2) count TAB numbers from the capo and not from the nut. In the case of the popular Esus capo configuration on fret 2 it is not obvious which is better, but there are many other ways of partial capoing where the issue is clearer. [capo diagram] Imagine capoing at the 5th, 7th or even 10th fret and leaving one open string. It would not make sense to the player to think that a G chord there was 10-9-0-0-0-10. Your instincts as TAB reader would make it 3-2-0-0-0-3 just like you always play it. Same thing when you capo at 1st fret and capo all except the G string, which I do a lot. There is no question that as a player you think of the capo as the nut. Which you do whenever you use a capo, partial or not. We also use this capo a great deal to teach beginners and intermediate players, and when they play, they are playing G chords and C chords, and they are thinking the capo is the nut even more than do us more advanced players.
The Third Hand Capo has been used steadily by hundreds of trained music educators for more than decade at many universities, hospitals, and therapy applications, and it use in education may be its greatest value.
Now the hard part...
This notation problem is aggravated by the fact that Finale and other notation/publishing programs for the computer cannot handle it gracefully. Finale is set up so the TAB is inextricably linked to the notes on the staff, and if you were to capo strings 3, 4 and 5 at the 2nd fret (E suspended configuration) then a note played 2 frets above the capo on the G string would show up as a 4 in TAB. If you tell the computer that the guitar is tuned 1 whole step low, then the standard notation staff will come out correctly, and a note played 2 frets above it on either the G or high strings, for example, would show up in TAB as a 2, which I think is best. Now the gotcha... How do you notate open strings? [capo diagrams] Clearly an open G string (in Esus with capo 2) would notate on the staff as the real A note that it is only if you do not tell the computer that the guitar is tuned down, (which we just did to enable notes fretted above the partial capo to come out correctly) and a 2nd fret above the capo on the G string will show up as a 2 in Finale's TAB or a 4, depending on how you tell the computer to tune the guitar. You could tell the computer that it was actually tuned to Esus, which would make the open and fretted notes on the capoed strings come out right, but the uncapoed trings would then have their TAB 2 frets off. And there is also the even-thornier issue of how to notate under and behind-the-capo frettings. I do this commonly, and a negative number is the obvious choice, except for the even thornier issue of how to notate somethings fretted under the capo. It is not a 0, since that is the nut. We could call notes fretted behind the capo as negative numbers -1, -2, yet there still is no way to notate SAME FRET AS THE CAPO numbers. Perhaps a zero with a slash or theta ¯, which is in most computer keyboards. I am getting ready to publish some new things, as are some other publishers, and a quick decision would be helpful. I am beginning to think that the simplest way to do it is to count TAB from the nut, thus avoiding negative number, making the computers happy, and only confusing beginners.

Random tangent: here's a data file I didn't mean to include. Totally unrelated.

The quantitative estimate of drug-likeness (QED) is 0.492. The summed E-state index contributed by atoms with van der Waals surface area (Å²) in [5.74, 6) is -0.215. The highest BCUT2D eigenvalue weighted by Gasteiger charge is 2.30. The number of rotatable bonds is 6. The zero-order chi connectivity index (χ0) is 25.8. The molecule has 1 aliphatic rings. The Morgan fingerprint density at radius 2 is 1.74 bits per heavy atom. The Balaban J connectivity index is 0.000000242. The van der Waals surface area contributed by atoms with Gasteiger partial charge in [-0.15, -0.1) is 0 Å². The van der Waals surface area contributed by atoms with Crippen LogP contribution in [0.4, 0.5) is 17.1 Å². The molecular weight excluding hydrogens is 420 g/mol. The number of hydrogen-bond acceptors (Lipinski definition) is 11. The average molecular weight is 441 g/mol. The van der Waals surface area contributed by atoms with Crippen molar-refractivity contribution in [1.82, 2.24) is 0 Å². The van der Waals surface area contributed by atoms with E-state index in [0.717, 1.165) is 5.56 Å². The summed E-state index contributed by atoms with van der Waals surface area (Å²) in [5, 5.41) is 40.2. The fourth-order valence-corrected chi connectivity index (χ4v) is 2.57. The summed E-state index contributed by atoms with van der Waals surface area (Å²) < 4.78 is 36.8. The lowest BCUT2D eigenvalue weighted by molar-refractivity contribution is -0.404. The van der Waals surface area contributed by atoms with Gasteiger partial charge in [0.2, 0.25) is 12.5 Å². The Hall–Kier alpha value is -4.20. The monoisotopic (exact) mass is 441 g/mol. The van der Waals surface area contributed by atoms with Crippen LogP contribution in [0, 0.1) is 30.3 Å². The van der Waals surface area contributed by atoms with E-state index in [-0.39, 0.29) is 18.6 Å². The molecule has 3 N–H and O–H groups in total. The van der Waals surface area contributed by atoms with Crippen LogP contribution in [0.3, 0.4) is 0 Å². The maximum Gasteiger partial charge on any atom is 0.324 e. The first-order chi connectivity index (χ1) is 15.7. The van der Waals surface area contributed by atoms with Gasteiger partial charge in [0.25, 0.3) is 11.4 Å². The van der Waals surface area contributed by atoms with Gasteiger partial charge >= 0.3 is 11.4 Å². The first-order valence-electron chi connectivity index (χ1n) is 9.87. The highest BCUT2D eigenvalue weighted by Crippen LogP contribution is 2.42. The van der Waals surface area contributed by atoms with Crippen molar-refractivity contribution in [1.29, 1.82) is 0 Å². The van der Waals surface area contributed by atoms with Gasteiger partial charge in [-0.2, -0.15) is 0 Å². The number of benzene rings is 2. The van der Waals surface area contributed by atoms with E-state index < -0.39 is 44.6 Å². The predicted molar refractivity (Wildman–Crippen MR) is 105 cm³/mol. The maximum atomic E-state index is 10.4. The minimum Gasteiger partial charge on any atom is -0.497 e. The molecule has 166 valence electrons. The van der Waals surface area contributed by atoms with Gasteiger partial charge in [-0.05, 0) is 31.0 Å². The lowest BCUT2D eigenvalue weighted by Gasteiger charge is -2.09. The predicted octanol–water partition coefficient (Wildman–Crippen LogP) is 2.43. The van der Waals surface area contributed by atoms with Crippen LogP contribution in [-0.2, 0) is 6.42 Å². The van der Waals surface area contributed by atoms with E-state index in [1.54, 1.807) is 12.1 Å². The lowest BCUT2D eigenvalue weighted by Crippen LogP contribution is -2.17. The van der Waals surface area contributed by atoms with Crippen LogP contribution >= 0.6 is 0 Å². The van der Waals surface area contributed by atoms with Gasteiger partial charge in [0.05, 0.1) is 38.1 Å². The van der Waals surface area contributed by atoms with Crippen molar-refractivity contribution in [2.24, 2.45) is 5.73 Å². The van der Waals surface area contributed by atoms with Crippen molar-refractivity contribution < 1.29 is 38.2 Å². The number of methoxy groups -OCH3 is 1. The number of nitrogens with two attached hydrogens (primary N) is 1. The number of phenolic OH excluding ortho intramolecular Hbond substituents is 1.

Box 815 York Maine 03909